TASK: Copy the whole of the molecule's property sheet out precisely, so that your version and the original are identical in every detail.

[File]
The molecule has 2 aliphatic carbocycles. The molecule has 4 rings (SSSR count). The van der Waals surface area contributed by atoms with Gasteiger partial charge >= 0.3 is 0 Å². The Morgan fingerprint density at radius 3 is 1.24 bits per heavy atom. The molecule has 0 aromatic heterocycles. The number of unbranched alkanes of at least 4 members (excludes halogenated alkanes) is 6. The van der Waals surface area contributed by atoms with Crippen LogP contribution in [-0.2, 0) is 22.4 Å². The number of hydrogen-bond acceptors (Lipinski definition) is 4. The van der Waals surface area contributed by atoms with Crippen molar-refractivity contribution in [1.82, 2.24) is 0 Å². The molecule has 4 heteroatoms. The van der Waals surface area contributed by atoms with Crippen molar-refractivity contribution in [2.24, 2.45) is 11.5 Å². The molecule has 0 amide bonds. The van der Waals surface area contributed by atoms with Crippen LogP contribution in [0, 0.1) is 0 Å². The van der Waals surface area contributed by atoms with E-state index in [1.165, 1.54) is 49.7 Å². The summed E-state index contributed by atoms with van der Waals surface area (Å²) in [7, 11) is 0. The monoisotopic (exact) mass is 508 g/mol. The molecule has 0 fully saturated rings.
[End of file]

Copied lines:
The molecule has 2 aliphatic carbocycles. The molecule has 4 rings (SSSR count). The van der Waals surface area contributed by atoms with Gasteiger partial charge >= 0.3 is 0 Å². The Morgan fingerprint density at radius 3 is 1.24 bits per heavy atom. The molecule has 0 aromatic heterocycles. The number of unbranched alkanes of at least 4 members (excludes halogenated alkanes) is 6. The van der Waals surface area contributed by atoms with Crippen LogP contribution in [-0.2, 0) is 22.4 Å². The number of hydrogen-bond acceptors (Lipinski definition) is 4. The van der Waals surface area contributed by atoms with Crippen molar-refractivity contribution in [1.82, 2.24) is 0 Å². The molecule has 4 heteroatoms. The van der Waals surface area contributed by atoms with Crippen molar-refractivity contribution in [2.24, 2.45) is 11.5 Å². The molecule has 0 amide bonds. The van der Waals surface area contributed by atoms with Crippen LogP contribution in [0, 0.1) is 0 Å². The van der Waals surface area contributed by atoms with E-state index in [1.165, 1.54) is 49.7 Å². The summed E-state index contributed by atoms with van der Waals surface area (Å²) in [7, 11) is 0. The monoisotopic (exact) mass is 508 g/mol. The molecule has 0 fully saturated rings.